Today, Venezuela is at a similar crossroads. While Chávez has instituted tremendous reforms, the country’s capitalist economy and class relations remain intact. The profit-makers intend to sabotage the gains of the masses and are working with the U.S. to oust Chávez. As long as they hold economic power, they will threaten Venezuela’s progress.

Globalization and its meaning. Neither Lenin nor Trotsky believed that impoverished Russia could achieve socialism on its own. Both argued that workers must seize the revolutionary initiative when opportunity arose, but also believed the construction of socialism required an advanced economy. The survival of Russia’s new workers state required the spread of revolution to highly developed capitalist countries.

But revolution failed to succeed in Europe. And Trotsky’s insistence on continuing to push for global revolution, rather than retreat and compromise with capitalism, became a crucial debate.

His intransigence on this issue flowed from his understanding of world economy. Trotsky understood that the conflict between the working and capitalist classes is international in nature, because the economy is. As long as capitalism exists, it will engage in a life-and-death battle against anything anywhere that gets in the way of profits, from colonial liberation struggles to workers states like the USSR.

His ideas challenged Stalin’s practice of curbing workers’ movements to achieve “peaceful coexistence” with capitalism. Tragically, the Soviet Union’s collapse vindicated Trotsky’s position.

Cuba faces the same issue today. Celia Hart, a Cuban proponent of permanent revolution, believes that an isolated workers state cannot survive in the long run: “The spreading of the revolution across the Latin American continent is essential for the survival of revolutionary Cuba.”

Humanity’s common global fate. Trotsky’s ideas are no less significant for U.S. radicals, whose job is to make revolution at home.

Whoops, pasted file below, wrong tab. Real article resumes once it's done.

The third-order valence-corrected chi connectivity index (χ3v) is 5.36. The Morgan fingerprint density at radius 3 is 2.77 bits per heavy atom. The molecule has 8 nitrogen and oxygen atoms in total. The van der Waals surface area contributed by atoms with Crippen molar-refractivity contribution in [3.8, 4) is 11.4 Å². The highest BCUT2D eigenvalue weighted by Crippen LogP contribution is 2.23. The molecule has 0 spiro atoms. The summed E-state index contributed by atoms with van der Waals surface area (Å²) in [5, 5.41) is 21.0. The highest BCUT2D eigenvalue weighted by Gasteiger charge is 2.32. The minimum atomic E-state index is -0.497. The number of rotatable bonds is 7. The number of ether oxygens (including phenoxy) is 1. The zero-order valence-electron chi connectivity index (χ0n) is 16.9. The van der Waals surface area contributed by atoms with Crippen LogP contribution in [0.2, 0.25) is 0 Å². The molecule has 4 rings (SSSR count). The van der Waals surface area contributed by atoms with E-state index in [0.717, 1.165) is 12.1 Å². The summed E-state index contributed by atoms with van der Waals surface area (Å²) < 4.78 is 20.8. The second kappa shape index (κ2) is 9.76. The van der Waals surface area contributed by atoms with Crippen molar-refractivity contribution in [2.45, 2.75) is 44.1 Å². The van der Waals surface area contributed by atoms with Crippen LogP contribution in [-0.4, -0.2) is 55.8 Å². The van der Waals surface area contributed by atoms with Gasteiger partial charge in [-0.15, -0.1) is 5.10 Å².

For one thing, liberation around the world depends on ending the U.S. role as the globe’s exporter of war and counterrevolution. For another, all of the gains of the U.S. working class, from Social Security to voting and abortion rights, are also at risk of extinction. Since the time that Trotsky formulated his ideas about permanent revolution, capitalism has only become more reactionary, violent, and incapable of meeting human needs.

An important part of his theory is the belief that those workers who have the most to gain from revolution should be looked to for leadership. He famously urged socialists in 1938 to “open the road” to women workers and youth.

In 1917, it was a strike by super-exploited women textile workers that launched Russia’s revolution. Today, quiet as it’s kept, resistance is no less alive in the U.S. And, as Trotsky emphasized, its heroes are the people most marginalized under the current system.

African American longshore workers initiated the Million Worker March. Women are mobilizing for reproductive justice. Queers are committing civil disobedience to win equality.

These battles inspire, and are inspired by, battles in other countries. The perspective of permanent revolution can weld these campaigns together and create what is needed to satisfy the aspirations of global humanity yearning to breathe free: an international movement to win a socialist world.